The Crucible: genre

The Crucible: genre

The Crucible: Drama Play Genres

  • The Crucible primarily adheres to the genre of a drama but can also be categorised as - historical drama, tragedy, and political allegory.

Historical Drama

  • Set in 17th-century Puritan New England, The Crucible is a representation of the Salem witch trials, a significant historical event of 1692.


  • Written by Arthur Miller as a tragedy, it streams the downfall of the protagonist, John Proctor, a virtuous character succumbs to the weight of societal pressures and personal shortcomings.
  • The play powerfully portrays the ruinous potential of socially enforced norms and exhibits the catastrophic outcomes when humans fail to distinguish truth from lies.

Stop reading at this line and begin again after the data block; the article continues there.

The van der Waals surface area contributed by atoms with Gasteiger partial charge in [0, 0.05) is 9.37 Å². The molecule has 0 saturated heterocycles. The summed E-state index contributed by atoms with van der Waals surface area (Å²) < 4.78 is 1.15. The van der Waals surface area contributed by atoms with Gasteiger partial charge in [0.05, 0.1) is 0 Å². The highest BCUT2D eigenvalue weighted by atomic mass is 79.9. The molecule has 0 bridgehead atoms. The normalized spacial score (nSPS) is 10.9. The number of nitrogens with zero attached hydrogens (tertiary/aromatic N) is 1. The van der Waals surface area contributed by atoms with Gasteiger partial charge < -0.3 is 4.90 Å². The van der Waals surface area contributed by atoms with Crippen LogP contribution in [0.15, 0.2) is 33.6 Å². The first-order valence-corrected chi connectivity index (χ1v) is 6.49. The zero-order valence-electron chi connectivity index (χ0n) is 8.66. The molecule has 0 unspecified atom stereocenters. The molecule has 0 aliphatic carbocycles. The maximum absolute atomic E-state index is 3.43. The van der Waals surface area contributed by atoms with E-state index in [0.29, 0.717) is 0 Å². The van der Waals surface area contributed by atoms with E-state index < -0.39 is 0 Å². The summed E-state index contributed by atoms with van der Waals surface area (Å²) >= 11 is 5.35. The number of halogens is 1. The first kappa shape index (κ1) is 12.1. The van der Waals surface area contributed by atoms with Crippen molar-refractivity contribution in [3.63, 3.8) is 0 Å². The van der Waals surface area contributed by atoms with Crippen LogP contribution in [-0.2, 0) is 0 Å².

Political Allegory

  • Beyond its historical backdrop, The Crucible metaphorically presents political witch-hunts, alluding specifically to the era of McCarthyism in the United States of the 1950s.
  • Miller capitalises on the witch hunt scenario to illustrate the destructive force of irrational fear, mass hysteria, and baseless allegations, marking the damage to individuals and society.

Theme Exploration through Genre

  • The Crucible’s genre enables an exploration of themes like intolerance, hysteria, reputation, and power.
  • Understanding these genres helps students gain insight into how a playwright employs various genres to exhibit themes, build characters, and project messages.
  • This comprehension is pivotal for effective interpretation and understanding of the play, reflecting on the wider implications it holds for society and human nature.